Cortina is not really a ski resort as we know them. Rather it is an attractive, sprawling small town located at an altitude of 1,220m, surrounded by impressive peaks and about half a dozen more or less separate ski areas. Much favoured by rich weekend visitors from Rome and Milan, many of whom have second homes here, this is a stylish and fashion-conscious destination that is Italy's answer to St Moritz, Courchevel 1850 and Aspen. It may not have quite the same range and quality of ski terrain as its international competitors, but it has a stylish ambience that none of them can match.
This is a gloriously and uncompromisingly Italian destination, the perfect place for a luxurious ski holiday. Food and drink play an equally important part in Cortina’s splendid nightlife. There are some wonderful little wine-bars for aperitivi, masses of good restaurants (including Michelin-starred ones) and several lively nightclubs and discos that keep going until nearly dawn in peak season and at weekends.
Resort Altitude: 1,225m
Resort Skiing: 2,930m
Total Ski Area: 120km
Blue Runs: 45km
Red Runs: 55km
Black Runs: 20km
Part of the Dolomiti Superski area, Cortina boasts access to nearly 1,000km of downhill skiing with over 660 individual pistes served by 573 ski lifts. There really is something for everyone here. Intermediate skiers will be in their element in the Dolomiti Superski with the widest choice of runs open to them, including an impressive 3.7-mile long descent.
Cortina’s impressive ski area has lifts taking you up close to 3,000m in several places. The slopes of Faloria are accessed from close to the centre of town via a two-stage cable car. This south-facing area comprises mainly broad cruising pistes, best suited to intermediates. You can also ski across to Rio Gere, which is the base of the Forcella Staunies/Cristallo sector. The largest of Cortina’s ski areas is Socrepes, which links with Tofana. The slopes here can be accessed by a variety of lifts with lots of appealing red and blue runs.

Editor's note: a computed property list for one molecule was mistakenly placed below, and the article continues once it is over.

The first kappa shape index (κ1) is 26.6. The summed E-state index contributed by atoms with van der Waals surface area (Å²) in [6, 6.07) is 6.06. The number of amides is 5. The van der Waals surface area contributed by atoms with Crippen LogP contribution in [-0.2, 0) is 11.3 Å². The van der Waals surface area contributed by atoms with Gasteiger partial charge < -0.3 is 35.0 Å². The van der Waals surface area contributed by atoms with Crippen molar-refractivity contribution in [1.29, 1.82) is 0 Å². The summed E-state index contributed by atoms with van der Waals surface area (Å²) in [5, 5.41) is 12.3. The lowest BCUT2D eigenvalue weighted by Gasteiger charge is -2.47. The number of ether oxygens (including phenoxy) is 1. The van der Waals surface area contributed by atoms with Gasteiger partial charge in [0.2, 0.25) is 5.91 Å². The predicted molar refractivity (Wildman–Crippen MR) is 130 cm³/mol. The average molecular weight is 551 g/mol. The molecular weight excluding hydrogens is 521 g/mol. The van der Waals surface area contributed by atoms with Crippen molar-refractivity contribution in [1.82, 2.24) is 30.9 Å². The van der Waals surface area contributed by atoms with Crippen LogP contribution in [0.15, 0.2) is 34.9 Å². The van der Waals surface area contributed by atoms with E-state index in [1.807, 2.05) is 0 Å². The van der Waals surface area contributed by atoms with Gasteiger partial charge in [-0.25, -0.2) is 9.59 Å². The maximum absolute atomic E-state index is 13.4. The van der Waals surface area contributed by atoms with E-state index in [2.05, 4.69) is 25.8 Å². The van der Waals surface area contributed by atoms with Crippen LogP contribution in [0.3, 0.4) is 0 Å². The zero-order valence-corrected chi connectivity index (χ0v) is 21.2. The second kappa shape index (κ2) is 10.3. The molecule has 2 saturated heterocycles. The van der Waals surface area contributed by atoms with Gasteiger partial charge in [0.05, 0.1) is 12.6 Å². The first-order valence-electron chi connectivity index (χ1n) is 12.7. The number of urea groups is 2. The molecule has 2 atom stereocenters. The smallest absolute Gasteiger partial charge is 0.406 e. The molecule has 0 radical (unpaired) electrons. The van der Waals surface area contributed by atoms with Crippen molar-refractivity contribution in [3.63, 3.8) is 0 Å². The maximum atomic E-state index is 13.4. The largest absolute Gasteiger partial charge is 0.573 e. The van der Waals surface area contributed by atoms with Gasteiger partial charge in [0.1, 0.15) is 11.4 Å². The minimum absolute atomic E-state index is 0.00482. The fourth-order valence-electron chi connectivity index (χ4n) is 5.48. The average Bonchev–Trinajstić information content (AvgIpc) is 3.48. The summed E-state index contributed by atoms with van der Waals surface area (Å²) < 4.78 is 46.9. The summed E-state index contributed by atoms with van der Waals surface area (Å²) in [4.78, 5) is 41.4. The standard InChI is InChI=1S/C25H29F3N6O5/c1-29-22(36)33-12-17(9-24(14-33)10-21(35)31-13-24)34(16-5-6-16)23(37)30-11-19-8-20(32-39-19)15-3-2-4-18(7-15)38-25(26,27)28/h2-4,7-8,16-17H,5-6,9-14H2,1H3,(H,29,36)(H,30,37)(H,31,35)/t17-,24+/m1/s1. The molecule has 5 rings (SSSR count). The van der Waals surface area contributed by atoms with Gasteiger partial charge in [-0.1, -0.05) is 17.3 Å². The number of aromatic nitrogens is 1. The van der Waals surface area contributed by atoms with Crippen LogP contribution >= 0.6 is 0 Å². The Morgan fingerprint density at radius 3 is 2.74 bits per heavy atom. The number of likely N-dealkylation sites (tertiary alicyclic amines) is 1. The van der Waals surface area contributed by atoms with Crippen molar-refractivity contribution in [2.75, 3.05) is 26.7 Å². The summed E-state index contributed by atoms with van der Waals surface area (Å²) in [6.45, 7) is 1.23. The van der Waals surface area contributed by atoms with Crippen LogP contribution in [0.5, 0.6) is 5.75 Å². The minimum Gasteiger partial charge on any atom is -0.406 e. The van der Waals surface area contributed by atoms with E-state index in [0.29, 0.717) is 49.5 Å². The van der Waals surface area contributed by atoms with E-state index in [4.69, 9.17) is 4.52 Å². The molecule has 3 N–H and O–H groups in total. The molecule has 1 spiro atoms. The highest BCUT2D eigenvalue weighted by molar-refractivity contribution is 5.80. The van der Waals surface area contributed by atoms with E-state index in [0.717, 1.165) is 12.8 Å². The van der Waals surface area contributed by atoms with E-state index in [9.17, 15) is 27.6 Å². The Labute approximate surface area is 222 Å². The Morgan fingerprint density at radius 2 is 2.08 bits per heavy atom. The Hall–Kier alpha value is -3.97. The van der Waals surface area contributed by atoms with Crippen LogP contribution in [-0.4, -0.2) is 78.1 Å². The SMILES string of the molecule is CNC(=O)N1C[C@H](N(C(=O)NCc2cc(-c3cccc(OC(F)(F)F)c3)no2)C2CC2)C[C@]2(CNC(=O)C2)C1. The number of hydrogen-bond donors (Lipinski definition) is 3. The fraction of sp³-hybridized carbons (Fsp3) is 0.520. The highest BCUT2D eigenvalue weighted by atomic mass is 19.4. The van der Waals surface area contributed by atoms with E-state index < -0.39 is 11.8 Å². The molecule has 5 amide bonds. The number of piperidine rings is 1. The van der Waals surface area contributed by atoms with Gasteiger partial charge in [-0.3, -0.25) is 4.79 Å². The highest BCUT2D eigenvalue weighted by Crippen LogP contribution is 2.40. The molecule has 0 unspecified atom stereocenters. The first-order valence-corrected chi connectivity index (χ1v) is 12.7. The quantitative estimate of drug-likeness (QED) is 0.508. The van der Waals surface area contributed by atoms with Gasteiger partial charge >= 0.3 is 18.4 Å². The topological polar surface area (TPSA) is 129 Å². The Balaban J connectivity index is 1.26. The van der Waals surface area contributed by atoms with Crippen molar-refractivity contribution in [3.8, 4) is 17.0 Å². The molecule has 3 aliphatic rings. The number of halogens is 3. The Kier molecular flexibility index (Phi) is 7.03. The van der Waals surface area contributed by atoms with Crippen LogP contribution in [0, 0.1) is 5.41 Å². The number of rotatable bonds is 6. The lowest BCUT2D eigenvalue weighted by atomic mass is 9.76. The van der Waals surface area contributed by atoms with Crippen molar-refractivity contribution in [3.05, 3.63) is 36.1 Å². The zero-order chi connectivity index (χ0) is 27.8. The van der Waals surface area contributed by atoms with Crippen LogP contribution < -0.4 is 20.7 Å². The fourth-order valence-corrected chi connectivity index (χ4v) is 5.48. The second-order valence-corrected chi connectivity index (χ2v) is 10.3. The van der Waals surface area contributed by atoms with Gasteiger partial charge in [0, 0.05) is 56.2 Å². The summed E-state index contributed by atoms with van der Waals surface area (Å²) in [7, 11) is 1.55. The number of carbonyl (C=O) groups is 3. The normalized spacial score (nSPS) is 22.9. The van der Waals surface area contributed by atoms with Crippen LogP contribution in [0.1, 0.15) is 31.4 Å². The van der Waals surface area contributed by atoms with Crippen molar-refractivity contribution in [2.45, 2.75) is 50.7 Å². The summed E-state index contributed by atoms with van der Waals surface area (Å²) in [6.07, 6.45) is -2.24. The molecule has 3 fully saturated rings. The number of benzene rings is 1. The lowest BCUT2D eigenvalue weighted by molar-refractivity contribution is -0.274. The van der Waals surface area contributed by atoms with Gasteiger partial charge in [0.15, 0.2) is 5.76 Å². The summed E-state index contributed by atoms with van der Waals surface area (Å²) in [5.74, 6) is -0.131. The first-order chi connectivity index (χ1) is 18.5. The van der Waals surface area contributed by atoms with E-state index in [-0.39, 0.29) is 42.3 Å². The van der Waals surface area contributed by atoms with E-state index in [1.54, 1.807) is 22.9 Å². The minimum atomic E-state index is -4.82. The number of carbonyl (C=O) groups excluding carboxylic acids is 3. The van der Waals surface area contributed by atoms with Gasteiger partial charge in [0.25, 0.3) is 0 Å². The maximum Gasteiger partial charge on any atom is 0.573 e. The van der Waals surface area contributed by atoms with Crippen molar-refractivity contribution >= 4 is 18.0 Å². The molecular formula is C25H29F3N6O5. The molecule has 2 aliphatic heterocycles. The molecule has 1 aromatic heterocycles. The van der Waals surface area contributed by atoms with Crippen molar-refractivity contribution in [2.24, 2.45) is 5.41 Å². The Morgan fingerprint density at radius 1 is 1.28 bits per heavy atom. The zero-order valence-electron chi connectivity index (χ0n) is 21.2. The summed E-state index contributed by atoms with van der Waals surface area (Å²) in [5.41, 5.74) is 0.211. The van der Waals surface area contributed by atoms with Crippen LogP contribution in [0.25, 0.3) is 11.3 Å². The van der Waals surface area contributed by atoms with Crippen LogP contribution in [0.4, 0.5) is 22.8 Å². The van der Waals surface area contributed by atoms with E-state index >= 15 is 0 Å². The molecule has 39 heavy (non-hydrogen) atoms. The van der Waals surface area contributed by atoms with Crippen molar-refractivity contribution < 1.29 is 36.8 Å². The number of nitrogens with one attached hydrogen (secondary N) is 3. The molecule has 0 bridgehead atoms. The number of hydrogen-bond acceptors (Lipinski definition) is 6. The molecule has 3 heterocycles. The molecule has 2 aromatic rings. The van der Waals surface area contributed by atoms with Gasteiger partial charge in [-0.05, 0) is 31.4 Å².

The Tofana area in Cortina is best known for snowboarding and can be easily accessed by cable-car. The variety of terrain makes it perfect for both freestylers and freeriders. There is also a small snow park as well as some gentle slopes, which are perfect for beginners. Carvers can enjoy the nearby Sella Ronda Circuit which is well maintained and easy to follow.
There are multiple ski schools in Cortina to chosoe from, including the Cortina Ski School, Azzurra Cortina Ski School and the Snowboard Boarderline School. All schools have multiple programs for all ages and abilities with experienced and professional instructors. Most schools also offer a ski tour to take you on some of the best slopes in the area.
Gulliver Park Kindergarten caters for children aged 3 months to 12 years, offering daycare as well the chance for children to learn to ski. Bookings can be made on a half-day or full-day basis with a supervised lunch.
Most of the best restaurants in Cortina lie outside the main town. The Michelin-starred Tivoli is the best place in the region and has a very talented young chef. El Toula is a three-storey barn-style building with a great atmosphere. Leone e Anna is a friendly rustic restaurant which specialises in Sardinian food and wine. For fast and incredibly efficient service it is hard to beat the Croda Cafe.
For après ski in Cortina, there are plenty of options on the mountain and in the town. Most après bars are full with both skiers and a lot of non-skiers too, who visit the town to enjoy the lively scene in high season. La Suite Wine Bar boasts an amazing selection of good wine and LP 26 offers live music and beer at a reasonable price.
Non-skiers can enjoy the beautiful Dolomiti scenery with pedestrian access on some lifts in the area. Other winter activities include snowshoeing, ice-skating and sledging. There is also the shopping area, Corso Italia, where there are also plenty of bars and restaurants and even a few museums.